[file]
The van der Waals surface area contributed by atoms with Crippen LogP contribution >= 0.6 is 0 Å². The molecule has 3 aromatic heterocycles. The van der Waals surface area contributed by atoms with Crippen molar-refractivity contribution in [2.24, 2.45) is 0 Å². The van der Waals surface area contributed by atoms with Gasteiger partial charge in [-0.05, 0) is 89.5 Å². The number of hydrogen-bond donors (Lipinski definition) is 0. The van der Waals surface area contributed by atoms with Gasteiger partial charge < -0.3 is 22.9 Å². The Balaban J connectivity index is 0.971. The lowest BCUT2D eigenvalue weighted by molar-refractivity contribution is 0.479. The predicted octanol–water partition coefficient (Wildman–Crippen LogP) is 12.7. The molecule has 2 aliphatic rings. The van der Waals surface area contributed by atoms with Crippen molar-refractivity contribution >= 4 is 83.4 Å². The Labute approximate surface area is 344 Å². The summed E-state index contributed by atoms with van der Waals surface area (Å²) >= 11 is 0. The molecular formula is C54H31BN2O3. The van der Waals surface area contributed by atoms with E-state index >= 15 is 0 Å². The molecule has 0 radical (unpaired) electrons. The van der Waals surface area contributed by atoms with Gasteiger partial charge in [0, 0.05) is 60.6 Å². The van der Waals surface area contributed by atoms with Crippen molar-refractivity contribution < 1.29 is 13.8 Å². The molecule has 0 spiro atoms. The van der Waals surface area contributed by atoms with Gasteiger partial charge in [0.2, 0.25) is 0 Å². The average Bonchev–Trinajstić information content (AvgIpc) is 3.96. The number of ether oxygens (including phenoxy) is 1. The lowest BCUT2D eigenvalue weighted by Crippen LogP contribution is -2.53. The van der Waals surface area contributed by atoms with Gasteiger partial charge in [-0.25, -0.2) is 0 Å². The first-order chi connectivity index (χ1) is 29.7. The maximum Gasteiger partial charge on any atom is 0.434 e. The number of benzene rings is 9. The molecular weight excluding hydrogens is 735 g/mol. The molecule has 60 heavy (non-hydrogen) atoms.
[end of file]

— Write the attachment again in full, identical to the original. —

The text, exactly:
The van der Waals surface area contributed by atoms with Crippen LogP contribution >= 0.6 is 0 Å². The molecule has 3 aromatic heterocycles. The van der Waals surface area contributed by atoms with Crippen molar-refractivity contribution in [2.24, 2.45) is 0 Å². The van der Waals surface area contributed by atoms with Gasteiger partial charge in [-0.05, 0) is 89.5 Å². The number of hydrogen-bond donors (Lipinski definition) is 0. The van der Waals surface area contributed by atoms with Gasteiger partial charge < -0.3 is 22.9 Å². The Balaban J connectivity index is 0.971. The lowest BCUT2D eigenvalue weighted by molar-refractivity contribution is 0.479. The predicted octanol–water partition coefficient (Wildman–Crippen LogP) is 12.7. The molecule has 2 aliphatic rings. The van der Waals surface area contributed by atoms with Crippen molar-refractivity contribution >= 4 is 83.4 Å². The Labute approximate surface area is 344 Å². The summed E-state index contributed by atoms with van der Waals surface area (Å²) >= 11 is 0. The molecular formula is C54H31BN2O3. The van der Waals surface area contributed by atoms with E-state index >= 15 is 0 Å². The molecule has 0 radical (unpaired) electrons. The van der Waals surface area contributed by atoms with Gasteiger partial charge in [0, 0.05) is 60.6 Å². The van der Waals surface area contributed by atoms with Crippen molar-refractivity contribution < 1.29 is 13.8 Å². The molecule has 0 spiro atoms. The van der Waals surface area contributed by atoms with Gasteiger partial charge in [0.2, 0.25) is 0 Å². The average Bonchev–Trinajstić information content (AvgIpc) is 3.96. The number of ether oxygens (including phenoxy) is 1. The lowest BCUT2D eigenvalue weighted by Crippen LogP contribution is -2.53. The van der Waals surface area contributed by atoms with Gasteiger partial charge in [-0.25, -0.2) is 0 Å². The first-order chi connectivity index (χ1) is 29.7. The maximum Gasteiger partial charge on any atom is 0.434 e. The number of benzene rings is 9. The molecular weight excluding hydrogens is 735 g/mol. The molecule has 60 heavy (non-hydrogen) atoms.